Working with Canonical XML
Since XML syntax permits a number of options (e.g., which form of empty elements to use, whether to use single or double quotes for attribute values, the order of attributes in a start tag, places where white space is considered insignificant, etc.), it is quite easy to create documents that are physically different and yet logically equivalent. The purpose of Canonical XML is to define an algorithm by which a particular physical representation of an XML document can be reliably and repeatedly reduced to its canonical (simplest) form. When the same algorithm is applied to physically different representations to produce their canonical forms, documents can be compared at this logical level.
Although it is true that two documents with the same canonical form are logically equivalent, it is not necessarily true that two documents that differ in canonical form must be logically different. This apparent contradiction makes sense when you consider that there are application-specific equivalences that might apply, such as when an RGB value is substituted for a color word, or an IP address is substituted for its fully qualified domain name, or even when a later version of a DTD employs different element or attribute names that are logically equivalent to their earlier counterparts. It's not possible for a general algorithm to account for such application-specifics, and therefore they are not within the scope of Canonical XML.
The Canonical XML Recommendation (http://www.w3.org/TR/xml-c14n) was published in March 2001. The initial Working Draft appeared in November 1999. Although you might think there would be a close correspondence with the XML Information Set, this is not the case. While the January 2000 Working Draft (http://www.w3.org/TR/2000/WD-xml-c14n-20000119.html) was explicitly based on the Working Draft of the Infoset at that time, it was ultimately decided to base canonicalization (sometimes abbreviated "c14n") on the XPath data model instead. See the "Resolutions" section of Canonical XML for details and rationale (http://www.w3.org/TR/xml-c14n#Resolutions).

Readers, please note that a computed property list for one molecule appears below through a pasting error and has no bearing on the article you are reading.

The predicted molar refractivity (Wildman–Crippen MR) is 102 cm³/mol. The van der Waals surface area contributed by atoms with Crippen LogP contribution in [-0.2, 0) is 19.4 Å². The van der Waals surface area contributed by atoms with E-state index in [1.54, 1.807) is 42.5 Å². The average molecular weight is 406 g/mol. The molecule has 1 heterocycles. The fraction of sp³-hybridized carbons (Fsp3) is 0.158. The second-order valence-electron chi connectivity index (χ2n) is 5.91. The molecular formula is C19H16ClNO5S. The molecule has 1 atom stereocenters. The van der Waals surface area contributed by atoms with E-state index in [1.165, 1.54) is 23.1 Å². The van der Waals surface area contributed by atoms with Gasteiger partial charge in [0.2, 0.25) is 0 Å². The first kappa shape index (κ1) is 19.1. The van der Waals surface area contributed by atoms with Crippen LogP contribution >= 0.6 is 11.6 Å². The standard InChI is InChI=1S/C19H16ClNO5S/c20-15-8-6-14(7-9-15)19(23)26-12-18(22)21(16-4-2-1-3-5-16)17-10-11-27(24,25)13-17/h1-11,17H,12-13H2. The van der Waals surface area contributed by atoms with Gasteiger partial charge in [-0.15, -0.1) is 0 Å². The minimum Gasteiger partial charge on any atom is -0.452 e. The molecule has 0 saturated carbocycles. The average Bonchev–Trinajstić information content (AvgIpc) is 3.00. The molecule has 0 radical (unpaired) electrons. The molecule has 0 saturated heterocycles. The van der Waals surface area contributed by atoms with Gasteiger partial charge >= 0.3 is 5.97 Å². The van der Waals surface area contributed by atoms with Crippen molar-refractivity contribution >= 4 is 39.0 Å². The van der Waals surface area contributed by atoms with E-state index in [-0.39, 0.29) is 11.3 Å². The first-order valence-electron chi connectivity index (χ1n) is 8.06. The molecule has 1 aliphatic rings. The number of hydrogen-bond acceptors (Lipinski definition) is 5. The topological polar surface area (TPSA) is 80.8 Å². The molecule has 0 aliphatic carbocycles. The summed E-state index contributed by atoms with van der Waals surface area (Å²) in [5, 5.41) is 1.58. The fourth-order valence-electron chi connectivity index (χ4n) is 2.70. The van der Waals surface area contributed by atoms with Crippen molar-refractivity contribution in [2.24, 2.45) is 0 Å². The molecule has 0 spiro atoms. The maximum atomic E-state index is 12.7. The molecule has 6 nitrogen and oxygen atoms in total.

Why Is Canonical XML Needed?
It is possible to produce multiple physical variations of the same logical document due to a number of aspects considered insignificant in terms of XML syntax and Namespaces in XML. Therefore, applications may change an XML document in ways that are logically insignificant yet still (in my opinion) annoying and inconvenient.
A common example is XML editors who insist on reformatting XML by adding or removing white space, changing indentation, changing quotation marks, and perhaps even changing the order of DTD declarations. Although Canonical XML does not address these annoying differences, it can be used to verify whether an application that processes XML has changed the information by comparing the canonical form of the original input to the canonical form of the processed document. In other words, these editors may muck quite freely with the optional aspects of XML, but they certainly must not change the information items; this can be verified with a Canonical XML processor.
Perhaps the most important application of Canonical XML is in terms of digital signatures to ensure that the information content has not changed since the document was digitally signed. The signature is initially generated using a digest calculation based on the canonical form of the document. After its transmission, the receiving application applies the same algorithm to the document, producing another digest of the canonical form, and the two digests are compared. If they differ, it means the canonical forms differ, so the document must have been altered since signature.
In fact, Canonical XML was originally under the purview of the XML Core Working Group (http://www.w3.org/XML/Activity#core-wg), which also developed the Infoset, XML Inclusions, and XML Fragment Interchange specifications. Work was transferred midstream to the joint IETF/W3C XML Signature Working Group (http://www.w3.org/Signature/) in early 2000.